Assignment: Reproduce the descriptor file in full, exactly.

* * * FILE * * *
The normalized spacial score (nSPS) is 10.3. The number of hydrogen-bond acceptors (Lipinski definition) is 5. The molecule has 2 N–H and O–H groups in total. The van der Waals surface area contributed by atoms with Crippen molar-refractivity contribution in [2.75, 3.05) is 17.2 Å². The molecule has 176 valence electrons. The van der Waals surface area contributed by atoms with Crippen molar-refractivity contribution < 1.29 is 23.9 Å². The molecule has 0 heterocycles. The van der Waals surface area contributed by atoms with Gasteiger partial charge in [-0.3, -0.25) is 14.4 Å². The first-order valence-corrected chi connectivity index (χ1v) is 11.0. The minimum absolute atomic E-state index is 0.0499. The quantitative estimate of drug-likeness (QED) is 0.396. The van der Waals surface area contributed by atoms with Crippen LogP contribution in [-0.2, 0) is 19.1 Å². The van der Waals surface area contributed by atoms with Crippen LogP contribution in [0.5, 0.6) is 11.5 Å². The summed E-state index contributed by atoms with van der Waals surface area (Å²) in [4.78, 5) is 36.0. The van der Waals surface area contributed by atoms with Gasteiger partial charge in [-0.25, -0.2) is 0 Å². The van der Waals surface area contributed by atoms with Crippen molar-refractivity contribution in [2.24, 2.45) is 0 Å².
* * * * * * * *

The normalized spacial score (nSPS) is 10.3. The number of hydrogen-bond acceptors (Lipinski definition) is 5. The molecule has 2 N–H and O–H groups in total. The van der Waals surface area contributed by atoms with Crippen molar-refractivity contribution in [2.75, 3.05) is 17.2 Å². The molecule has 176 valence electrons. The van der Waals surface area contributed by atoms with Crippen molar-refractivity contribution < 1.29 is 23.9 Å². The molecule has 0 heterocycles. The van der Waals surface area contributed by atoms with Gasteiger partial charge in [-0.3, -0.25) is 14.4 Å². The first-order valence-corrected chi connectivity index (χ1v) is 11.0. The minimum absolute atomic E-state index is 0.0499. The quantitative estimate of drug-likeness (QED) is 0.396. The van der Waals surface area contributed by atoms with Crippen LogP contribution in [-0.2, 0) is 19.1 Å². The van der Waals surface area contributed by atoms with Crippen LogP contribution in [0.5, 0.6) is 11.5 Å². The summed E-state index contributed by atoms with van der Waals surface area (Å²) in [4.78, 5) is 36.0. The van der Waals surface area contributed by atoms with Gasteiger partial charge in [-0.25, -0.2) is 0 Å². The van der Waals surface area contributed by atoms with Crippen molar-refractivity contribution in [2.24, 2.45) is 0 Å².